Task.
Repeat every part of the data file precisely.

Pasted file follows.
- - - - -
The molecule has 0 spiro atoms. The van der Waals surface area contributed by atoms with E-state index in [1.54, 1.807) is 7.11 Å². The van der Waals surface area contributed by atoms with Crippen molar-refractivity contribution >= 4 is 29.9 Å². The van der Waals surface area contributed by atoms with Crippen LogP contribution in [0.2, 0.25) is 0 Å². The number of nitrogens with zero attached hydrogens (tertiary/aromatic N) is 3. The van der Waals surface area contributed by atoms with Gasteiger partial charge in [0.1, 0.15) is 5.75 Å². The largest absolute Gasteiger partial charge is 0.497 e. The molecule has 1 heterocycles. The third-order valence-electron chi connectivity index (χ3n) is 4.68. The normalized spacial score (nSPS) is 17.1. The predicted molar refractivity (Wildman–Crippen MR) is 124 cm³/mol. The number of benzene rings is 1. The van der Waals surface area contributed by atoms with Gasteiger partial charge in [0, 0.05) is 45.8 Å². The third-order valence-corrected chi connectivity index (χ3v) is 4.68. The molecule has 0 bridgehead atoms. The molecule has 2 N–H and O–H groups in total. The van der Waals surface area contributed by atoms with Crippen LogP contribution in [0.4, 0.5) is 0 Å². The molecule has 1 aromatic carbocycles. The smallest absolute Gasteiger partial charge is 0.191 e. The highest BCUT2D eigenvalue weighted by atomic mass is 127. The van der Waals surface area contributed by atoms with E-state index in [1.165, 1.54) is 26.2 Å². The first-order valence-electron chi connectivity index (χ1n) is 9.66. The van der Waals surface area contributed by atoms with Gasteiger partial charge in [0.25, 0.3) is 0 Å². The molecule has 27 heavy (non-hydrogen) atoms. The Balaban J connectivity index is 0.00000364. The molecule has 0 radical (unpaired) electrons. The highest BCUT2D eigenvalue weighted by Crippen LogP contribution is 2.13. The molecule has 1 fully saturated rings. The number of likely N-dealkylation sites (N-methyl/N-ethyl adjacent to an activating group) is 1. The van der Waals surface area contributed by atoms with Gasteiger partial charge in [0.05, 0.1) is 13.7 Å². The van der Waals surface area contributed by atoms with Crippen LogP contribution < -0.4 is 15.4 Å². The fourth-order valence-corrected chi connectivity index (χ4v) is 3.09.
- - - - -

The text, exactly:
The molecule has 0 spiro atoms. The van der Waals surface area contributed by atoms with E-state index in [1.54, 1.807) is 7.11 Å². The van der Waals surface area contributed by atoms with Crippen molar-refractivity contribution >= 4 is 29.9 Å². The van der Waals surface area contributed by atoms with Crippen LogP contribution in [0.2, 0.25) is 0 Å². The number of nitrogens with zero attached hydrogens (tertiary/aromatic N) is 3. The van der Waals surface area contributed by atoms with Gasteiger partial charge in [0.1, 0.15) is 5.75 Å². The largest absolute Gasteiger partial charge is 0.497 e. The molecule has 1 heterocycles. The third-order valence-electron chi connectivity index (χ3n) is 4.68. The normalized spacial score (nSPS) is 17.1. The predicted molar refractivity (Wildman–Crippen MR) is 124 cm³/mol. The number of benzene rings is 1. The van der Waals surface area contributed by atoms with Gasteiger partial charge in [0, 0.05) is 45.8 Å². The third-order valence-corrected chi connectivity index (χ3v) is 4.68. The molecule has 0 bridgehead atoms. The molecule has 2 N–H and O–H groups in total. The van der Waals surface area contributed by atoms with Crippen LogP contribution in [0.4, 0.5) is 0 Å². The molecule has 1 aromatic carbocycles. The smallest absolute Gasteiger partial charge is 0.191 e. The highest BCUT2D eigenvalue weighted by atomic mass is 127. The van der Waals surface area contributed by atoms with E-state index in [1.165, 1.54) is 26.2 Å². The first-order valence-electron chi connectivity index (χ1n) is 9.66. The van der Waals surface area contributed by atoms with Gasteiger partial charge in [0.25, 0.3) is 0 Å². The molecule has 27 heavy (non-hydrogen) atoms. The Balaban J connectivity index is 0.00000364. The molecule has 0 radical (unpaired) electrons. The highest BCUT2D eigenvalue weighted by Crippen LogP contribution is 2.13. The molecule has 1 fully saturated rings. The number of likely N-dealkylation sites (N-methyl/N-ethyl adjacent to an activating group) is 1. The van der Waals surface area contributed by atoms with Gasteiger partial charge in [0.05, 0.1) is 13.7 Å². The van der Waals surface area contributed by atoms with Crippen LogP contribution < -0.4 is 15.4 Å². The fourth-order valence-corrected chi connectivity index (χ4v) is 3.09.